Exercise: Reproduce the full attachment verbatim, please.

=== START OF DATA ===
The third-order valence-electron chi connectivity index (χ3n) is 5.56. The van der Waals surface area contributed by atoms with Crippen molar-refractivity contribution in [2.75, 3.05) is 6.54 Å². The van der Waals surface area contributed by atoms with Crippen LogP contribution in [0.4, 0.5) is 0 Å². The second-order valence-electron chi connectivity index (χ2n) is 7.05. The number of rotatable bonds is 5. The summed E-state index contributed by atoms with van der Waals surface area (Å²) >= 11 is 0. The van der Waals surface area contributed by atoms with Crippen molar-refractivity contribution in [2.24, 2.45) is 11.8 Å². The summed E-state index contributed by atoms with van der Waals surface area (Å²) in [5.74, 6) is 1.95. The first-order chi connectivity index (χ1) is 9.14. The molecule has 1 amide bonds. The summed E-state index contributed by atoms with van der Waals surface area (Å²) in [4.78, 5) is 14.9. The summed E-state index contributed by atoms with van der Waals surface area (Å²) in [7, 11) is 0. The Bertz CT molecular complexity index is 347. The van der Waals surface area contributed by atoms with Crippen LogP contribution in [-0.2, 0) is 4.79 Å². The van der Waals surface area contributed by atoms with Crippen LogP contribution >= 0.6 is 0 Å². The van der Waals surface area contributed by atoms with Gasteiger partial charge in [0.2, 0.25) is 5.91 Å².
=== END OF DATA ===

The third-order valence-electron chi connectivity index (χ3n) is 5.56. The van der Waals surface area contributed by atoms with Crippen molar-refractivity contribution in [2.75, 3.05) is 6.54 Å². The van der Waals surface area contributed by atoms with Crippen LogP contribution in [0.4, 0.5) is 0 Å². The second-order valence-electron chi connectivity index (χ2n) is 7.05. The number of rotatable bonds is 5. The summed E-state index contributed by atoms with van der Waals surface area (Å²) >= 11 is 0. The van der Waals surface area contributed by atoms with Crippen molar-refractivity contribution in [2.24, 2.45) is 11.8 Å². The summed E-state index contributed by atoms with van der Waals surface area (Å²) in [5.74, 6) is 1.95. The first-order chi connectivity index (χ1) is 9.14. The molecule has 1 amide bonds. The summed E-state index contributed by atoms with van der Waals surface area (Å²) in [4.78, 5) is 14.9. The summed E-state index contributed by atoms with van der Waals surface area (Å²) in [7, 11) is 0. The Bertz CT molecular complexity index is 347. The van der Waals surface area contributed by atoms with Crippen LogP contribution in [-0.2, 0) is 4.79 Å². The van der Waals surface area contributed by atoms with Crippen LogP contribution >= 0.6 is 0 Å². The van der Waals surface area contributed by atoms with Gasteiger partial charge in [0.2, 0.25) is 5.91 Å².